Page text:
Boston Herald Is Remarkably Gracious on News of the Boston Globe Sale
New Boston Globe owner John Henry has a daunting—some might say impossible—task ahead of him running a local newspaper in an internet age, but hey, it seems he’s already accomplished one impossibility: He got the Boston Herald editorial board to say something gracious about their cross-town rivals. In today’s dispatch, the board reports that soon after purchasing the Globe, Henry showed up to the Herald offices:
Henry and his co-owners came to the Herald for a lunch eon with the publisher and editors. Henry came bearing a hatchet — yes, a real hatchet — which he insisted he had come to bury. It was a memorable moment.
In the rough and tumble businesses of sports and media a little bit of humor goes a long way.
How long a way do Henry’s theatrics go? Well, it got the Herald to say this:
[T]he fact that The New York Times has found a buyer for The Boston Globe and its related properties—and a financially savvy buyer at that—is indeed good news for the community and, yes, even for those of us here at the Boston Herald.
Elsewhere, they call the Globe a “worthy competitor,” which … what is going on here? This is a paper that regularly gives over inch space to local Newman-impersonator Howie Carr, who gleefully imagines the Globe going out of business.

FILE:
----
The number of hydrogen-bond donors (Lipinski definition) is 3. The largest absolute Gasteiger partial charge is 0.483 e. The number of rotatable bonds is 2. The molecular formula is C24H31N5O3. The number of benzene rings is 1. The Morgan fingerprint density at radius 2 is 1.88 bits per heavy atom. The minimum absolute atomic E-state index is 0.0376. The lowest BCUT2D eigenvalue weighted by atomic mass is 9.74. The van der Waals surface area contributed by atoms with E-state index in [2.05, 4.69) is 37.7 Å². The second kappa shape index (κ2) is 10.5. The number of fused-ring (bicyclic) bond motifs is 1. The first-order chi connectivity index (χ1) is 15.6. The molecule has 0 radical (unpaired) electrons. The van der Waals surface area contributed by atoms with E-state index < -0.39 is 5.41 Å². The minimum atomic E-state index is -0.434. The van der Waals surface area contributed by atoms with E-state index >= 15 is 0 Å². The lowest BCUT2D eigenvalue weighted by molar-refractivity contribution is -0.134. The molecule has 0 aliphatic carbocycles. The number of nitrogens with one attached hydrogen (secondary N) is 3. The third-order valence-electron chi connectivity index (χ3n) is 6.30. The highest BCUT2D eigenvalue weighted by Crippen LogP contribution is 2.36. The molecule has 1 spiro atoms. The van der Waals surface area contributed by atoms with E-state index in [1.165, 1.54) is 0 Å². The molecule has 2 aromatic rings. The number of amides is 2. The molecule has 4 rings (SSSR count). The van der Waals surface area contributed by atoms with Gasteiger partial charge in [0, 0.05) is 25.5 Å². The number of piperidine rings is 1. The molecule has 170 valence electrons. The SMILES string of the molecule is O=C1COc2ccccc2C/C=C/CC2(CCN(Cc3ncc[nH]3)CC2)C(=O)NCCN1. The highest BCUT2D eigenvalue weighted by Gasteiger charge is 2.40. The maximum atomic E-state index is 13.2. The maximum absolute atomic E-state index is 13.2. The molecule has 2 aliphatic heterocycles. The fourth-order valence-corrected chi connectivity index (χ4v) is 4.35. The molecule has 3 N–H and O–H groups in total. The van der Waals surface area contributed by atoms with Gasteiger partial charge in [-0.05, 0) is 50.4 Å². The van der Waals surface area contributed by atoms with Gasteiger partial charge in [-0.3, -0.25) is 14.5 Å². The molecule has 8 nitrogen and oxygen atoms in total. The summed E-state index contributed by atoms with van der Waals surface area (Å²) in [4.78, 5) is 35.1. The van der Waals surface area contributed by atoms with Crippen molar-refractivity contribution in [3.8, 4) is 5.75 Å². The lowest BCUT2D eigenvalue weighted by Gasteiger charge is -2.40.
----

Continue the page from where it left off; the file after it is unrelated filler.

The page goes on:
But lest you think there’s been some kind of cosmic tear in the local media fabric, Carr has already issued a column on the Globe’s sale. “There’s a sucker born every minute,” Carr said of Henry’s decision to purchase “the Titanic” and “other assorted media dinosaurs.” It always amazes to see Carr writing such things as if the Boston Herald is somehow immune from the trends of print journalism. (But then again, the Herald is diversifying. They have a radio station, as their editorial irrelevantly reminded us for the 1,726th time this week.)
But back to the saner editorial board. No one, least of all the two newspaper staffs, would want them to truly bury the hatchet. Their sniping and grumbling about the other’s misdeeds is too fun to watch. (Already, the Herald’s news pages have been all over the idea that Henry’s ownership will corrupt the Globe’s sports coverage.) But it is nice to see them remind us that a city is better off with two newspapers than one, and that the one’s survival can only bode will for the other’s future.